Paying Homage = The Tomb of Mindszenty

Paying Homage = The Tomb of Mindszenty

Shadowy Moods – A Lack Of Compromise
Before long I found my way down to the crypt. Its quiet, sequestered chambers haunted by the contrasting moods cast by shadows and light. I had come here, like so many others, to see the burial place of Cardinal Jozsef Mindszenty, the famously uncompromising primate of the Hungarian Catholic Church who had opposed everything from social democracy to fascism and communism. Mindszenty spent many years in prison and an even longer period living as an internal exile at the American Embassy in Budapest. A man of iron clad principles who suffered more than others because he was the kind of true believer whose actions matched his words. This made him feared by enemies and sometimes loathed by allies. He was a great, but flawed man. Steadfast in his beliefs, Mindszenty’s release was negotiated by the Vatican. He died in Austria, embittered by the Catholic Church’s political machinations which had led to his removal from the embassy and Hungary. Mindszenty was not exactly likable, but that was never his concern. He was more than a man, Mindszenty was a way of life.

Mindszenty finally came home in 1991 when he was reburied in the Basilica’s crypt. The morning I saw the tomb it was covered in ribbons representing colors of the Hungarian flag. All around was silence, a place of quiet contemplation. Hungary’s most famous and feared primate was now finally able to rest in peace. A life that had been marked by seemingly endless tumult was now part of history. The fury and fight, the principles and priesthood were all gone. The only thing left was a final resting place beneath the great weight of Esztergom’s Basilica.

The Coronation Of Christianity – Esztergom & Stephen I: Searching For The Footsteps (For The Love of Hungary Part 28)

For those who are enthralled with Hungarian history and believe that there is nothing better than visiting the actual places where historical events occurred, there can be no better place to visit than Castle Hill in Esztergom where both the castle and basilica stand today. It was here that arguably the single most important event in Hungarian history, as well as one of the most important events in European history, took place. This hill was the setting for the coronation of Stephen I, Hungary’s first king and the one who transformed it into a Christian Kingdom. The coronation was much more than the crowning of a monarch. It also reoriented Hungary towards central and western Europe, an event that has had tremendous historical implications.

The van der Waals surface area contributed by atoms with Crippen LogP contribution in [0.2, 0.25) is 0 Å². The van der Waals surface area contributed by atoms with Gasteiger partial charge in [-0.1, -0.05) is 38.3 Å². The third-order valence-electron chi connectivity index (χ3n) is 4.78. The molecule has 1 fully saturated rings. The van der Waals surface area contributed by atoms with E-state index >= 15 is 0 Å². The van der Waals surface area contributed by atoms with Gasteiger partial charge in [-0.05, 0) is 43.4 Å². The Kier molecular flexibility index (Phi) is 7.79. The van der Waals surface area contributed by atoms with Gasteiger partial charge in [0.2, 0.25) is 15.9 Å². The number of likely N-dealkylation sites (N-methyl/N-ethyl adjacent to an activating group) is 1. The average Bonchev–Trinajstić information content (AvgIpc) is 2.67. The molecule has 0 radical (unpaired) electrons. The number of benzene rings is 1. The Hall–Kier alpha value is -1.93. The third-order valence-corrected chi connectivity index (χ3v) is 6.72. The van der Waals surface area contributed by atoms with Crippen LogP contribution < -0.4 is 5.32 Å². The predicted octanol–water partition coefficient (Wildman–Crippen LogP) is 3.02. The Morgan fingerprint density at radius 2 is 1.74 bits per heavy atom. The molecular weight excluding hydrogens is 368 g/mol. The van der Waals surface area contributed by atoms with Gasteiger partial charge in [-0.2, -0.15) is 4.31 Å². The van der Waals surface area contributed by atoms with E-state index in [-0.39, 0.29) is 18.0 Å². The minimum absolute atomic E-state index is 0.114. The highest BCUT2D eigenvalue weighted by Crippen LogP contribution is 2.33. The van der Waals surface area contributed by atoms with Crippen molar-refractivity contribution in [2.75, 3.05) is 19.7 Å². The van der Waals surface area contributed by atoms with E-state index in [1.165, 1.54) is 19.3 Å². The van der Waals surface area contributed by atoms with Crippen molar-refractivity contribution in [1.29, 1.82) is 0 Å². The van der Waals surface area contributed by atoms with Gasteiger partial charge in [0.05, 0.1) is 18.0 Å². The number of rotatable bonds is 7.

The coronation decisively pulled the Hungarians into the orbit of Rome. This has meant that ever since the coronation, Hungary has been a bastion of western Christianity rather than under the influence of Byzantium and the Eastern Orthodox religious tradition. There is no overstating the importance of the coronation. Its magnitude drew me to Esztergom. I had to see and feel this place for myself. Without a visit, I believed that a trip to Hungary would not be complete. Failing to visit Esztergom would be akin to skipping the most important chapter of a Hungarian history book. It would render my travels to historic sites throughout the country incomplete. If I wanted to understand what Hungary has meant to the western world and its place as a bridge between East and West I had no other choice, but to scale that towering hill in Esztergom.

Castle Hill in Esztergom - The Coronation statue can be seen on the far left wall of the castle walls

Castle Hill in Esztergom – The Coronation statue can be seen on the far left wall of the castle walls (Credit: Kriccs)

From Pagans To Christians – Prince Geza’s Vision
The guidebook description of Hungarian history I read before arriving in Esztergom made it a point to mention that Stephen I had been crowned as a Christian king of Hungary on Christmas Day in the year 1000. This date was remarkably easy for me to remember since it coincided with the most popular holiday in the western world. Later, I would discover that other scholars believe the coronation occurred on January 1st. Whatever the case, my guidebook description failed to mention any of the historical events which led to Esztergom becoming the coronation site. This process had been set in motion forty years earlier. That was when in 960 Prince Geza, ruler of the Hungarians, set up a palatial residence in Esztergom. This, in effect, made Esztergom the capital of Hungary. It was also where his son Vajk (later baptized as Stephen I) would be born. The boy was placed under the tutelage of Adalbert of Prague who immersed him in the ways of Catholicism. It was also during this time that Geza sent out a call for Christian missionaries from Bavaria to come proselytize among the Hungarians.